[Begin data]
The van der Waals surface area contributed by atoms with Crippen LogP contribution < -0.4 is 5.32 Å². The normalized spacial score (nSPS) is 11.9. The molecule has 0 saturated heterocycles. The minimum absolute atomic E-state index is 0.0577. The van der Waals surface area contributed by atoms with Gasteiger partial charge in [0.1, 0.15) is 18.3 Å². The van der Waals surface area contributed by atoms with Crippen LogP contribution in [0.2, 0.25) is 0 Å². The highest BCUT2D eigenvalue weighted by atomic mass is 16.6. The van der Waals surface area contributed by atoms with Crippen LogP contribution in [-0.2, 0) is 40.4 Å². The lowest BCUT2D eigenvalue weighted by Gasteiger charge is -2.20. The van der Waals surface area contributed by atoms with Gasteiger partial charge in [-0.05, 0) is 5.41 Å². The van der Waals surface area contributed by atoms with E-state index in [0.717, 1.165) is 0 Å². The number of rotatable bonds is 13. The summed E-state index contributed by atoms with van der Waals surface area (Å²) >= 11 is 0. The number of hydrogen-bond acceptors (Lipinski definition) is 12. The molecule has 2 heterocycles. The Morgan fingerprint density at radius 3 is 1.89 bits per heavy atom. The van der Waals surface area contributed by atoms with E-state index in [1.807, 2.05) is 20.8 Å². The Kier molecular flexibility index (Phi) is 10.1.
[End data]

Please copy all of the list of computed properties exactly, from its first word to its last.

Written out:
The van der Waals surface area contributed by atoms with Crippen LogP contribution < -0.4 is 5.32 Å². The normalized spacial score (nSPS) is 11.9. The molecule has 0 saturated heterocycles. The minimum absolute atomic E-state index is 0.0577. The van der Waals surface area contributed by atoms with Gasteiger partial charge in [0.1, 0.15) is 18.3 Å². The van der Waals surface area contributed by atoms with Crippen LogP contribution in [0.2, 0.25) is 0 Å². The highest BCUT2D eigenvalue weighted by atomic mass is 16.6. The van der Waals surface area contributed by atoms with Crippen LogP contribution in [-0.2, 0) is 40.4 Å². The lowest BCUT2D eigenvalue weighted by Gasteiger charge is -2.20. The van der Waals surface area contributed by atoms with Gasteiger partial charge in [-0.05, 0) is 5.41 Å². The van der Waals surface area contributed by atoms with E-state index in [0.717, 1.165) is 0 Å². The number of rotatable bonds is 13. The summed E-state index contributed by atoms with van der Waals surface area (Å²) >= 11 is 0. The number of hydrogen-bond acceptors (Lipinski definition) is 12. The molecule has 2 heterocycles. The Morgan fingerprint density at radius 3 is 1.89 bits per heavy atom. The van der Waals surface area contributed by atoms with E-state index in [1.807, 2.05) is 20.8 Å². The Kier molecular flexibility index (Phi) is 10.1.